│By Maya Thomas, Gale Ambassador at the University of Oxford│
The weather is cold and grey, but the shops are ablaze with red hearts, sparkly roses and giant teddy bears holding signs reading “I love you”: Valentine’s Day is upon us yet again. Whether you love or hate this centuries-old festival, it cannot be denied that the love it celebrates certainly deserves a day of its own. After all, from Helen of Troy to Tinder, the literary-minded (read: soppy) historian might argue that love, with all its greatness and tragedy, has inspired the culture, art and even politics that have propelled our human story onward.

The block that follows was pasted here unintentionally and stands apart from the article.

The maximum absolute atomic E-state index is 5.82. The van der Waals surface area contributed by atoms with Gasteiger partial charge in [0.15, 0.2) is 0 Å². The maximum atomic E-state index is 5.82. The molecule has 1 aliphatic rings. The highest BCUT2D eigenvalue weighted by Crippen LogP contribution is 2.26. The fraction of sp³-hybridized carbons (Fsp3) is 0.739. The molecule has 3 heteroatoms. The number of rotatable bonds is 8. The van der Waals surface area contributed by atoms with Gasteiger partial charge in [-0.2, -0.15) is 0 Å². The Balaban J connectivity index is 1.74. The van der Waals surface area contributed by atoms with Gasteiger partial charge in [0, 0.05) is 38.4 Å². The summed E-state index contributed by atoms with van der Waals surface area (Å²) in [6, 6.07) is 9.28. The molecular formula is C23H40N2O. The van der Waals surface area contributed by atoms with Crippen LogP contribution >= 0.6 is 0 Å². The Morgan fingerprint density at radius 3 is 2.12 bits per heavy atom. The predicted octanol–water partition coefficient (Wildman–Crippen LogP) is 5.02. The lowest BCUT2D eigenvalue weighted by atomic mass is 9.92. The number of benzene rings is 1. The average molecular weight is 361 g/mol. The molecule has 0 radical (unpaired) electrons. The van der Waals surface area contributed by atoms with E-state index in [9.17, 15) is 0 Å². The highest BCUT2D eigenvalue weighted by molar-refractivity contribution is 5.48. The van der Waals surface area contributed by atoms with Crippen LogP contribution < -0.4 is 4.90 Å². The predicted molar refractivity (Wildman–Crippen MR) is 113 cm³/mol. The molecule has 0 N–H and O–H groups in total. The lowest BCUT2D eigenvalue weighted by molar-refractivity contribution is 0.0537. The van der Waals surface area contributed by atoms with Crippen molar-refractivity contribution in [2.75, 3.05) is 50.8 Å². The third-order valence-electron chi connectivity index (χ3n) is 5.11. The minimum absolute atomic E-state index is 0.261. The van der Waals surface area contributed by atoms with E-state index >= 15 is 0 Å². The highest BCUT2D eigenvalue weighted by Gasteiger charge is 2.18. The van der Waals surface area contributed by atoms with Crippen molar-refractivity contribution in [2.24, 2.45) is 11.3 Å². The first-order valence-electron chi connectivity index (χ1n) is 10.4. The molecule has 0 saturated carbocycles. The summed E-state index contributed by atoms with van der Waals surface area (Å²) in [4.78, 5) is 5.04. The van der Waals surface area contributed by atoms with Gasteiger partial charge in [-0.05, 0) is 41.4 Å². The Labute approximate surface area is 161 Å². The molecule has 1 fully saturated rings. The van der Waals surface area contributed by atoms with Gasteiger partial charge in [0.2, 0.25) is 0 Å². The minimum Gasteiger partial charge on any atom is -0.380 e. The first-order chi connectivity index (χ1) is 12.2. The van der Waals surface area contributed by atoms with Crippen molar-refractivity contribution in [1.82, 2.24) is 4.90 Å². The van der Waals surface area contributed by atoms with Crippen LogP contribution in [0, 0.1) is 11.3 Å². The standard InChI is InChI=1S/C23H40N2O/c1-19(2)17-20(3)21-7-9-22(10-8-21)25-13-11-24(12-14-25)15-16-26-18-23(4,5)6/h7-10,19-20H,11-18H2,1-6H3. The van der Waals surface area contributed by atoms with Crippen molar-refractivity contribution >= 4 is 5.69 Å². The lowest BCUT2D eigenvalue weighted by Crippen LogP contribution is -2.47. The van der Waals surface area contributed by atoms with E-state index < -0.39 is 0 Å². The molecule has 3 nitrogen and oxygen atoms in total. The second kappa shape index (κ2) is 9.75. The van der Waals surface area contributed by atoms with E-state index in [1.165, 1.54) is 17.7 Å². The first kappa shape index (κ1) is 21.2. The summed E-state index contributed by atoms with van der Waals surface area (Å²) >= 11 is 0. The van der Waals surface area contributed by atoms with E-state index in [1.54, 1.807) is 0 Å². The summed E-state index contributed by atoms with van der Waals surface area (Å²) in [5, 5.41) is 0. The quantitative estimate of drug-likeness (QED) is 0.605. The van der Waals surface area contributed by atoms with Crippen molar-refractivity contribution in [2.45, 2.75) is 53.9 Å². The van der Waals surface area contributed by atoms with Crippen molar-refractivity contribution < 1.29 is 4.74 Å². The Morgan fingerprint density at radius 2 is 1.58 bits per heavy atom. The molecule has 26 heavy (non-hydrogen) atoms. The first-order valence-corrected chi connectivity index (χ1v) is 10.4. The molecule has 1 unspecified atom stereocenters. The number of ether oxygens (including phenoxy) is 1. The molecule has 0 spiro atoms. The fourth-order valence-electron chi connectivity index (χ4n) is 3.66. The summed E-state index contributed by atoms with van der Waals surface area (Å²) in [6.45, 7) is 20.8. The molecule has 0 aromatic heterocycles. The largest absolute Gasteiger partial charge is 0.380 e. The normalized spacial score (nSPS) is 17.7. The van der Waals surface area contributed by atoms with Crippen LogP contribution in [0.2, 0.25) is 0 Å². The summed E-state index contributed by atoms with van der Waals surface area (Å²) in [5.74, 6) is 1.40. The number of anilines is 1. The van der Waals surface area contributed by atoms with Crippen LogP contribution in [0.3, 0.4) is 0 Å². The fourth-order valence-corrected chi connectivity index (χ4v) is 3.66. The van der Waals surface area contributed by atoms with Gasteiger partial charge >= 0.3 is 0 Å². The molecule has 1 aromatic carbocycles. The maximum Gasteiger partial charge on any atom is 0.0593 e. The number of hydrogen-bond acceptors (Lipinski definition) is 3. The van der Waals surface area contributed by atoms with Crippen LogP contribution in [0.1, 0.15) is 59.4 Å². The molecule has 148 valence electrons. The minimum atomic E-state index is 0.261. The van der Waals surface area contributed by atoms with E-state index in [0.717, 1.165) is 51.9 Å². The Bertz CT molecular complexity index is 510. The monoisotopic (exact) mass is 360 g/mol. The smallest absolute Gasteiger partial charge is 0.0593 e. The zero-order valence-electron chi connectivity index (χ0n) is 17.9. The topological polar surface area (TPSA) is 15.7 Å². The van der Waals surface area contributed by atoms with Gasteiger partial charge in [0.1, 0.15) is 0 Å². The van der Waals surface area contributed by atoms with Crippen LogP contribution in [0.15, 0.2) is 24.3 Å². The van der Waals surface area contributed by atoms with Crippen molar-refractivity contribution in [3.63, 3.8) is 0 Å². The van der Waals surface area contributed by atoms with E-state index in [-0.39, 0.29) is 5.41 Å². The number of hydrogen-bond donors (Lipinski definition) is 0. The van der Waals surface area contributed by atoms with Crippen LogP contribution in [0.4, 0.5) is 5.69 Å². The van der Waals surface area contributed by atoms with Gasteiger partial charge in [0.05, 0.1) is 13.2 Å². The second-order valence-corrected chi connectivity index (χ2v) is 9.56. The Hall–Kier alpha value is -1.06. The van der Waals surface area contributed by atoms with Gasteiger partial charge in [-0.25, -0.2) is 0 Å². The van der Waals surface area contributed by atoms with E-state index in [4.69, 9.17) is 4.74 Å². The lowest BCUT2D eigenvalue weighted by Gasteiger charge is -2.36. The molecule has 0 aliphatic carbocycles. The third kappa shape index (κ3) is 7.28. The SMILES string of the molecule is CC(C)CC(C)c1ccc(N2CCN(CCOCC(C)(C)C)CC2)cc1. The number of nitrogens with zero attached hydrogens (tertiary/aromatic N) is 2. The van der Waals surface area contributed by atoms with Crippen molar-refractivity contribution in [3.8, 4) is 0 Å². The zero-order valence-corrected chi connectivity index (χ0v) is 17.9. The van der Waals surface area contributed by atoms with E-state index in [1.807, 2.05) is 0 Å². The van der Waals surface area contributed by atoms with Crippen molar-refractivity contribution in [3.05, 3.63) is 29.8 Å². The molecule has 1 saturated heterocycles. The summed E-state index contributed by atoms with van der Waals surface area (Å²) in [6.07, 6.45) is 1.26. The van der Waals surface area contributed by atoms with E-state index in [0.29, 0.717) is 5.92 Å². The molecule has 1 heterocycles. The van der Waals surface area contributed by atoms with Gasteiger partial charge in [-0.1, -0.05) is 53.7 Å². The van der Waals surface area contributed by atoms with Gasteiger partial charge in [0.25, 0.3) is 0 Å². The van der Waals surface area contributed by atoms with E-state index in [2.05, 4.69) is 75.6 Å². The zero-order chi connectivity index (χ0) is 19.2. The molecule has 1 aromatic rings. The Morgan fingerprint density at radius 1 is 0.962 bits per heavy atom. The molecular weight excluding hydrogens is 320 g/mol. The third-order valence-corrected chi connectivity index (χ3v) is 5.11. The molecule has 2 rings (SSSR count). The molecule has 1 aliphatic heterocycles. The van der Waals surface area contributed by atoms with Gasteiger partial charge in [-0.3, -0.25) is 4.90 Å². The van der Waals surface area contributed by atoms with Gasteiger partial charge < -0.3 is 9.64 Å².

Yet anyone who’s ever wandered forlornly through the maze of hearts and roses that adorns our Western shopping centres at this time of year, and longingly gazed at some elaborate box of heart-shaped chocolates wishing they had someone to buy it for, can tell you that even a festival celebrating something as joyful as love inevitably has a darker side.